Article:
As part of your studies on ILSPA’s Legal Secretaries Diploma course, you have considered the topic of land law. This month, we are reviewing proposals to change rights over land. These changes affect public rights of way and were part of the government’s Deregulation Bill 2013 – 2014.
You may recall from your studies that a right of way is an easement. The land that is subject to such an easement means that the landowner must permit someone to pass over their land. Public rights of way allow members of the general public to pass over land, and these rights of way were designed to allow people to access the countryside. These types of easements are protected by law. If you are the owner of land that is subject to a public right of way, it is your responsibility to keep the right of way clear of obstructions.
For some landowners the presence of a public right of way on their land is not a problem. However, where a right of way crosses a landowner’s front garden or is being abused by members of the public, the right can cause the landowner significant problems. In such cases, the existence of a right of way can even affect the value or saleability of a property.
One famous example of a right of way that caused significant problems was one located at Ashcombe House, the country house owned by Madonna. In this case, Madonna complained that members of the press were “setting up camp” on the right of way to take photographs. Clearly, camping on a public right of way is not permitted, but is a member of the public allowed to access a right of way and snap a few photos on route? The simple answer is yes. Perhaps this is why Madonna was unhappy, but she should have been aware of the right when she bought the property. You may recall from your study of conveyancing that such rights are usually very clearly recorded in the title information document for a property held by HM Land Registry.
When a landowner does raise significant objections to public rights of way, the process to have a right changed or diverted is time-consuming and subject to public consultation. It could also prove to be a costly process for a landowner, as they would be responsible for the administrative expenses, cost of advertising and cost of bringing a new route up to standard. This might easily run to several thousand pounds, and I can personally recall a case of a right of way through a golf course that was not allowed to be moved, so the club house had to be built over the path.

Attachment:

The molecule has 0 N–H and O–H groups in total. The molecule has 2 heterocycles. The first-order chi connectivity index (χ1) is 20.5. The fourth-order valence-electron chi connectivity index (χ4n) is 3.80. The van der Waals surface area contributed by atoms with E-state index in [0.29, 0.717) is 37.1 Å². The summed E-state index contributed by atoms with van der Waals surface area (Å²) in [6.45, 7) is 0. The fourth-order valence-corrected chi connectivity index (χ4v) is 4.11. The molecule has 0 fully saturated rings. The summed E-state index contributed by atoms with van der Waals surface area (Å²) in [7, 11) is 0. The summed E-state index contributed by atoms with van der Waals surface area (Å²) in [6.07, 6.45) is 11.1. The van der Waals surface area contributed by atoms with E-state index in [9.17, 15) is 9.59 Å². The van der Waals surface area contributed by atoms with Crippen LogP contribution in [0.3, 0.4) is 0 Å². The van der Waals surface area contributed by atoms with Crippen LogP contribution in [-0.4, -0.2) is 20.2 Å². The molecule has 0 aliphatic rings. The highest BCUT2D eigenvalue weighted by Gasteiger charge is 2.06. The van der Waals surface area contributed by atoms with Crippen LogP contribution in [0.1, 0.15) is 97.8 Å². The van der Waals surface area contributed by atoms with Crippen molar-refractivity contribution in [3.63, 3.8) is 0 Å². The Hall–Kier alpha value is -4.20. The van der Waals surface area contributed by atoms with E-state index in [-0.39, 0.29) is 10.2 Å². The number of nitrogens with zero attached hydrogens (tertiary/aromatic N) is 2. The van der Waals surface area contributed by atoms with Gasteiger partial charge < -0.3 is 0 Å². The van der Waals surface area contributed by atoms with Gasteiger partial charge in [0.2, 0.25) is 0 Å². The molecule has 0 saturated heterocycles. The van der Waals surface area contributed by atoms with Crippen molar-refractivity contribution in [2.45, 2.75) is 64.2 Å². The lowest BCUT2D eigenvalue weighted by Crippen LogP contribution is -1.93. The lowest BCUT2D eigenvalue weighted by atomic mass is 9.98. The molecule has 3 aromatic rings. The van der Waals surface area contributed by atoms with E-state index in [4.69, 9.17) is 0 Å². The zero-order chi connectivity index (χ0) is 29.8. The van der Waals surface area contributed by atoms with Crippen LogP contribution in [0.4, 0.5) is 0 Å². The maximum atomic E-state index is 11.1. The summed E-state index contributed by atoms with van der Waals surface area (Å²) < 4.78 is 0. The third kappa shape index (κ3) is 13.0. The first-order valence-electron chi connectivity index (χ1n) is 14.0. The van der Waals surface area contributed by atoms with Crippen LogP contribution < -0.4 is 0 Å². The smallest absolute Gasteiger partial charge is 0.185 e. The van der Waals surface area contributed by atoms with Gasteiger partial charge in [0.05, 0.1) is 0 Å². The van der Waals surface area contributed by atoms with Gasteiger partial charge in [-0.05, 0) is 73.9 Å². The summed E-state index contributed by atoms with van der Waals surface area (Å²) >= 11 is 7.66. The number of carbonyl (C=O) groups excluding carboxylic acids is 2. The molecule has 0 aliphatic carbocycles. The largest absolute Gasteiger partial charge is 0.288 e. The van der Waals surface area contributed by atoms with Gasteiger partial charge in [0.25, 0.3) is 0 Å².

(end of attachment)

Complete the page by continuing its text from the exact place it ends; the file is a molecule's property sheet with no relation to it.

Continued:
Depending on your point of view this might seem extreme, but the law is trying to find a fair balance between the rights of landowners to enjoy their land vs. the rights of the public to enjoy access to the British countryside.
Consider another case for having and extending the network of public rights of way. In November 2014 Natural England published a report on behalf of the government explaining a scheme called “Paths for Communities”. The scheme was designed to encourage local communities and landowners to work together to develop public rights of way. Under the scheme over 183 kilometres of public rights of way were either created or improved. Generally, the project was judged as a successful pilot for future extensions of the public rights-of-way network in England. You might think that as a result of this scheme, any changes to the law would be to further protect and extend the public rights of way network, but this may not be the case.
The Deregulation Bill sounds like a fairly harmless change to the law. The objectives of this proposed law use phrases like “removing red tape” and “saving on unnecessary bureaucracy”. These are great sound bites for a politician, but what if the “red tape” that is being removed is the public’s right to object to changes or the streamlining of the process for removing a public right of way? The word “deregulation” could be changed to “removal of rights”; this is not the kind of language that wins a politician votes, but it may be the reality.
The Bill is due for a third reading in the House of Lords, so if it passes we can expect a new law before the end of the year. The provisions of the Bill affecting the use of land are contained in clauses 21 to 27 of the Bill. These clauses will need to be considered very carefully by Parliament, as any changes to how public rights of way are recorded and how existing routes can be changed could open a way for landowners to restrict the public’s access to the countryside